Pressure ulcers are a problem that can affect any patient with limited mobility, and this is the core of this healthcare issue. Pressure ulcers are injuries to the skin and underlying tissues that occur as a result of extended compression of the tissues (Arendts, 2017). Most often, they occur in those areas of the tissue that are located above the bony protrusions. Due to the fact that any patients with reduced mobility are at risk, skin checkups should be a routine part of the nursing care process. In addition to skin lesions, patients can develop infections and suffer from related symptoms such as fever, the appearance of foul smell from an ulcer, hyperthermia, or redness of the surrounding skin.
Evidence Retrieval Process and Summary
The cause of pressure ulcers is not only the compression of the skin between the bone and any hard surface. Other factors that are associated with immobility can increase the vulnerability of the skin to pressure ulcers. It is important that the critical factors are constant pressure and friction. When the skin and subcutaneous tissues are sandwiched between the bone and a hard surface, the pressure can exceed the blood pressure in the thin vessels that deliver oxygen and nutrients to the tissues. Cells experience energy starvation and are damaged, sometimes irreversibly (Denby & Rowlands, 2010). In addition, when a person changes their posture or is moved by a nurse, skin friction on the surface can occur. This problem was chosen as the main topic due to the fact that although it has been researched quite well, pressure ulcers are still one of the critical problems of nursing care. They can lead to sepsis, bone and joint infections, and skin cancer.
The evidence is relevant to the chosen problem due to the fact that it stresses that treatment and prevention of pressure ulcers is a rather difficult task for the nursing staff (Arendts, 2017). This evidence was chosen since it will allow validating the hypothesis that protecting the skin and monitoring its condition upon a patient’s arrival at the unit can effectively prevent pressure ulcers (Denby & Rowlands, 2010). Alternatively, it can help identify them at an early stage before complications occur.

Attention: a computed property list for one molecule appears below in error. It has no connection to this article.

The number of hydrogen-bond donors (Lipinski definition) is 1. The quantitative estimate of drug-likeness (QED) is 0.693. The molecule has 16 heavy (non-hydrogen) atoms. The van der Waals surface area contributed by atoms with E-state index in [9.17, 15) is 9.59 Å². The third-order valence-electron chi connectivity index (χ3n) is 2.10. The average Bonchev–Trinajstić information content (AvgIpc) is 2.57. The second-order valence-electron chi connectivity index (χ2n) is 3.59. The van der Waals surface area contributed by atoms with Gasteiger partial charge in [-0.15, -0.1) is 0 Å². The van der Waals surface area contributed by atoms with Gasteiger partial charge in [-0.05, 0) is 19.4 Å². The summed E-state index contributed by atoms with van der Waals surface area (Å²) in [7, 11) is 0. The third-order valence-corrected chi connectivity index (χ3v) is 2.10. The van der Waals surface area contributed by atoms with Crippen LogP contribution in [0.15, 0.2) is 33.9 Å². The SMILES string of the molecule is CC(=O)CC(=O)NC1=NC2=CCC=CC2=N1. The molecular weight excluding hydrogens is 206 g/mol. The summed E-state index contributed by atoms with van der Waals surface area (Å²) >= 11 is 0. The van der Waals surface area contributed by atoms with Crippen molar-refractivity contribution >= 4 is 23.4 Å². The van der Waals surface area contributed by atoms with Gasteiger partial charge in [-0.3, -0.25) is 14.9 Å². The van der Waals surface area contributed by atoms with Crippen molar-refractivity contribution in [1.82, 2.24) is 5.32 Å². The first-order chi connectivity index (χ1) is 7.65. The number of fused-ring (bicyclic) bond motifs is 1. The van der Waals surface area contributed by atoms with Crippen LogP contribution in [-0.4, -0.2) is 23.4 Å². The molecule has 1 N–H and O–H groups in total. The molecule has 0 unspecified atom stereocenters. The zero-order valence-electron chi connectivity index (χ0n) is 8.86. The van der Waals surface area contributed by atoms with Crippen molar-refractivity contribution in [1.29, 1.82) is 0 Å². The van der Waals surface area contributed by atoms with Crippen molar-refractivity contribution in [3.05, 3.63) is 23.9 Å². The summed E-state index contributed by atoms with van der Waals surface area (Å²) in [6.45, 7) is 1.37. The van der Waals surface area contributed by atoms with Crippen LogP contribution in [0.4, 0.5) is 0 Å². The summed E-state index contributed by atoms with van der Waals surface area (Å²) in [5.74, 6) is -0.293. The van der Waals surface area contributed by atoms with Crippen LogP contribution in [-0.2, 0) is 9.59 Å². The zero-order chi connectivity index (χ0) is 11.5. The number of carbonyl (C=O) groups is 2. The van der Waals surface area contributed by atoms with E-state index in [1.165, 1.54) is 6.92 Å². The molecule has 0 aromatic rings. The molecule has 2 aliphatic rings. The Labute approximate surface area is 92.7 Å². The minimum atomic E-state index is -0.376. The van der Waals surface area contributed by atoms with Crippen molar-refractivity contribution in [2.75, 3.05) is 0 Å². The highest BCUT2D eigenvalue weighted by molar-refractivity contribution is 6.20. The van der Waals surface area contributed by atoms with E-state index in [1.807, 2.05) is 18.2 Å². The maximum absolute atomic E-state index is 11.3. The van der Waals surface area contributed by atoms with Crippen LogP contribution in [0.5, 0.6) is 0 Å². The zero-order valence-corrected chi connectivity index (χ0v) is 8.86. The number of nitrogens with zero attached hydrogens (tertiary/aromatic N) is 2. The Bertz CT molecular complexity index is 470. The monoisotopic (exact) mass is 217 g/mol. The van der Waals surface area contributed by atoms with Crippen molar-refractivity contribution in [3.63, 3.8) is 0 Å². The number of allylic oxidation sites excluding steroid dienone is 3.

Implications of the Evidence
Evidence suggests that pressure ulcers are easier to prevent than to treat, but this is not always easy to achieve since they can develop with sufficient nursing care. The main way to prevent pressure ulcers is to frequently change the patient’s body position so as not to damage the skin and minimize pressure on the skin in vulnerable areas. Other methods are skincare, regular check-ups, and good nutrition (Fagan, 2015). In addition to these instructions, studies suggest that the process of care should begin at the time the patient appears in the facility due to the fact that the symptoms of the development of the condition may appear before the patient has been taken to the unit. The committee should focus their next research on this problem due to the fact that the issue dramatically affects the well-being of patients but, with due care and attention, the issue can be addressed effectively.
Arendts, G. (2017). How comprehensive is comprehensive enough? Emergency department assessment of older people. Age and Ageing, 46(3), 340-341. Web.
Denby, A., & Rowlands, A. (2010). Stop them at the door: Should a pressure ulcer prevention protocol be implemented in the emergency department? Journal of Wound, Ostomy & Continence Nursing, 37(1), 35-38. Web.
Fagan, M. (2015). Early prevention of pressure ulcers in the emergency department. Seton Hall University DNP Final Projects. 10. Web.